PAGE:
Anaerobic cellular respiration vs. aerobic cellular respiration:

To my understanding, there are 3 main types of cellular respiration: Anaerobic, Aerobic, and fermentation.

Aerobic respiration takes place in the presence of oxygen, and produces the most ATP in the cycle from one molecule of glucose compared to the others. The chemical formula for glucose going through this aerobic cycle is as follows:

C6H12O6 + 6 O2  –> 6 CO2  + 6 H2O  + Energy (ATP + heat)

Sidenote: although this is the formula for glucose, carbohydrates, fats, and proteins can also start the cycle, but it does get more complicated.

Anyways, in this cycle, the glucose molecule is being oxidized while the oxygen is being reduced. But what does this mean? Oxidation and reduction processes are called redox reactions. Redox reactions are ones that transfer electrons between reactants. When something is oxidized, it loses electrons, and when something is reduced it gains electrons. (remember oil rig; oil is harnessed, while the rig gains the oil). Following this are the terms oxidizing agent and reducing agent, which what I thought at first was straight forward, but it’s actually the opposite of what I thought. The oxidizing agent is one that accepts the electrons, and the reducing agent is the electron donor. Tricky!


In aerobic cellular respiration, the molecule undergoes 3 main stages: glycolysis, the citric acid cycle, and oxidative phosphorylation.

In glycolysis, which takes place in the cytoplasm of the cell, an organic molecule is broken down into two pyruvate. From this breaking down of glucose, 2 ATP are produced through substrate level phosphorylation (to be further explained). Additionally, 2 NADH grab electrons from this step and head toward the oxidative phosphorylation step. I thought it was interesting that to start this step, 2 ATP are put into the cycle, and in turn, it creates 4 ATP, making a net total of 2 ATP in the glycolysis step. The great thing about glycolysis is that oxygen is not needed, so it can occur in either aerobic or anaerobic respiration.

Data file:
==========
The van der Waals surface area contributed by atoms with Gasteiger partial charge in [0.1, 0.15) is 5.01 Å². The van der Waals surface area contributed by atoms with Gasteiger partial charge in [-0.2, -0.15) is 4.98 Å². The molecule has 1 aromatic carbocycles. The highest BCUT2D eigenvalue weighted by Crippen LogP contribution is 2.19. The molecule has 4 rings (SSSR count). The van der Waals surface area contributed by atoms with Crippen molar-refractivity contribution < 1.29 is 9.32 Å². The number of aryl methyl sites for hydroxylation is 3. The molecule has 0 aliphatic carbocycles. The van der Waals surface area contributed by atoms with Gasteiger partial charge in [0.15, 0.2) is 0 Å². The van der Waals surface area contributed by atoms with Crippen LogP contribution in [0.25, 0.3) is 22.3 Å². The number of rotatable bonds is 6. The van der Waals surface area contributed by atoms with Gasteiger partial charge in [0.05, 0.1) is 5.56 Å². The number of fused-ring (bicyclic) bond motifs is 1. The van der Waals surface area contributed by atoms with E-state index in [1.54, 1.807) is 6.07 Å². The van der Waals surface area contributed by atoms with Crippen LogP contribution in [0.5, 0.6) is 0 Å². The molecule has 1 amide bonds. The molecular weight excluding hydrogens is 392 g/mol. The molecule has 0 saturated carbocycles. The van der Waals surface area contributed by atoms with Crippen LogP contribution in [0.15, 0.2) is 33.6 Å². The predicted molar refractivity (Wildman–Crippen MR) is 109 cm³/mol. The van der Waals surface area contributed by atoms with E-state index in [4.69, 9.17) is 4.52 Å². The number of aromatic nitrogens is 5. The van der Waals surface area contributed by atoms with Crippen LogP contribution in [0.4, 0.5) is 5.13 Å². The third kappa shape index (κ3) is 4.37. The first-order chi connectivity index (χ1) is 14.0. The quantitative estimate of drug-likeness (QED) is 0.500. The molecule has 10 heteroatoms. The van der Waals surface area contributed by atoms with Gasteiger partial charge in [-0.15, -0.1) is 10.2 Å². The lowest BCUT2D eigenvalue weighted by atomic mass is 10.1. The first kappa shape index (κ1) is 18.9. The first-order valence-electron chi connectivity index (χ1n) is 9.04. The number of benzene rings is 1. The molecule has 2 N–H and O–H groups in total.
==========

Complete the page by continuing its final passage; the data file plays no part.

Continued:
Sidenote: Substrate level phosphorylation:

Although this process creates ATP, it is much less efficient because it takes a long time to make a lot of ATP. Hence, why the glycolysis and krebs cycle step create 2 ATP each. 

The next part of glycolysis is when the pyruvate enters the mitochondria, where the oxidation of pyruvate is completed. Before the pyruvate enters the citric acid cycle, it converts into acetyl coenzyme A, which is the link step between glycolysis and the citric acid cycle. In this link step, 2 CO2 molecules are released and 2 more NADH molecules carry electrons.

Screen Shot 2017-02-02 at 9.11.32 PM.png